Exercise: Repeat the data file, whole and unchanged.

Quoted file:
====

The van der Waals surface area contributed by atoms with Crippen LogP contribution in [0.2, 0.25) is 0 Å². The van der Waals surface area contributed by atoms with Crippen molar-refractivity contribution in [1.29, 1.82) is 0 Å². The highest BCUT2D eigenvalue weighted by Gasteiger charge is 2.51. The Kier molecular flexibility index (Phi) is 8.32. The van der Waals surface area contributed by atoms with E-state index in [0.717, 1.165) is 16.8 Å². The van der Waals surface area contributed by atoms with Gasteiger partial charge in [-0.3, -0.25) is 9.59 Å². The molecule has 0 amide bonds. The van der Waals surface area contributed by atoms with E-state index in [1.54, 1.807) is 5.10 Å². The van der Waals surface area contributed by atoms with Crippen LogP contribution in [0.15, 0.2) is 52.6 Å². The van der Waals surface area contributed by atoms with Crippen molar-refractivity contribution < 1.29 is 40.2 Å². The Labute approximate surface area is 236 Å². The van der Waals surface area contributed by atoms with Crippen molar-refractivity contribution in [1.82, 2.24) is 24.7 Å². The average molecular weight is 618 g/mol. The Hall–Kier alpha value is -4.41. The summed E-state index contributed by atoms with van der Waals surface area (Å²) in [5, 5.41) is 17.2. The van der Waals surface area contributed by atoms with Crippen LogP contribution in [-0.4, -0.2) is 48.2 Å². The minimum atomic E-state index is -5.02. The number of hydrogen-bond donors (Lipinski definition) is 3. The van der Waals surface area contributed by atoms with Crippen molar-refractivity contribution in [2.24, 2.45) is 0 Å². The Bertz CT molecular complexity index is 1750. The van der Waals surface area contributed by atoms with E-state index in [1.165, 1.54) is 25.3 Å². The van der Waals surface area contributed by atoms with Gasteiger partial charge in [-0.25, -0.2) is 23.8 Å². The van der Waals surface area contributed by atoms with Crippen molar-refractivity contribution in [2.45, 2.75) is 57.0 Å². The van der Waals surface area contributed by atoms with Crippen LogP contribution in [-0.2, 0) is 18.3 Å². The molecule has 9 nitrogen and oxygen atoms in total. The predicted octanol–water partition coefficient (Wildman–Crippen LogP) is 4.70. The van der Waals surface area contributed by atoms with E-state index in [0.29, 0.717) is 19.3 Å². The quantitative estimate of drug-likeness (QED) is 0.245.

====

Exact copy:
The van der Waals surface area contributed by atoms with Crippen LogP contribution in [0.2, 0.25) is 0 Å². The van der Waals surface area contributed by atoms with Crippen molar-refractivity contribution in [1.29, 1.82) is 0 Å². The highest BCUT2D eigenvalue weighted by Gasteiger charge is 2.51. The Kier molecular flexibility index (Phi) is 8.32. The van der Waals surface area contributed by atoms with E-state index in [0.717, 1.165) is 16.8 Å². The van der Waals surface area contributed by atoms with Gasteiger partial charge in [-0.3, -0.25) is 9.59 Å². The molecule has 0 amide bonds. The van der Waals surface area contributed by atoms with E-state index in [1.54, 1.807) is 5.10 Å². The van der Waals surface area contributed by atoms with Crippen LogP contribution in [0.15, 0.2) is 52.6 Å². The van der Waals surface area contributed by atoms with Crippen molar-refractivity contribution < 1.29 is 40.2 Å². The Labute approximate surface area is 236 Å². The van der Waals surface area contributed by atoms with Crippen molar-refractivity contribution in [1.82, 2.24) is 24.7 Å². The average molecular weight is 618 g/mol. The Hall–Kier alpha value is -4.41. The summed E-state index contributed by atoms with van der Waals surface area (Å²) in [5, 5.41) is 17.2. The van der Waals surface area contributed by atoms with Crippen LogP contribution in [-0.4, -0.2) is 48.2 Å². The minimum atomic E-state index is -5.02. The number of hydrogen-bond donors (Lipinski definition) is 3. The van der Waals surface area contributed by atoms with Crippen molar-refractivity contribution in [2.24, 2.45) is 0 Å². The Bertz CT molecular complexity index is 1750. The van der Waals surface area contributed by atoms with E-state index in [1.165, 1.54) is 25.3 Å². The van der Waals surface area contributed by atoms with Gasteiger partial charge in [-0.25, -0.2) is 23.8 Å². The van der Waals surface area contributed by atoms with Crippen molar-refractivity contribution in [2.45, 2.75) is 57.0 Å². The van der Waals surface area contributed by atoms with Crippen LogP contribution in [-0.2, 0) is 18.3 Å². The molecule has 9 nitrogen and oxygen atoms in total. The predicted octanol–water partition coefficient (Wildman–Crippen LogP) is 4.70. The van der Waals surface area contributed by atoms with E-state index in [0.29, 0.717) is 19.3 Å². The quantitative estimate of drug-likeness (QED) is 0.245.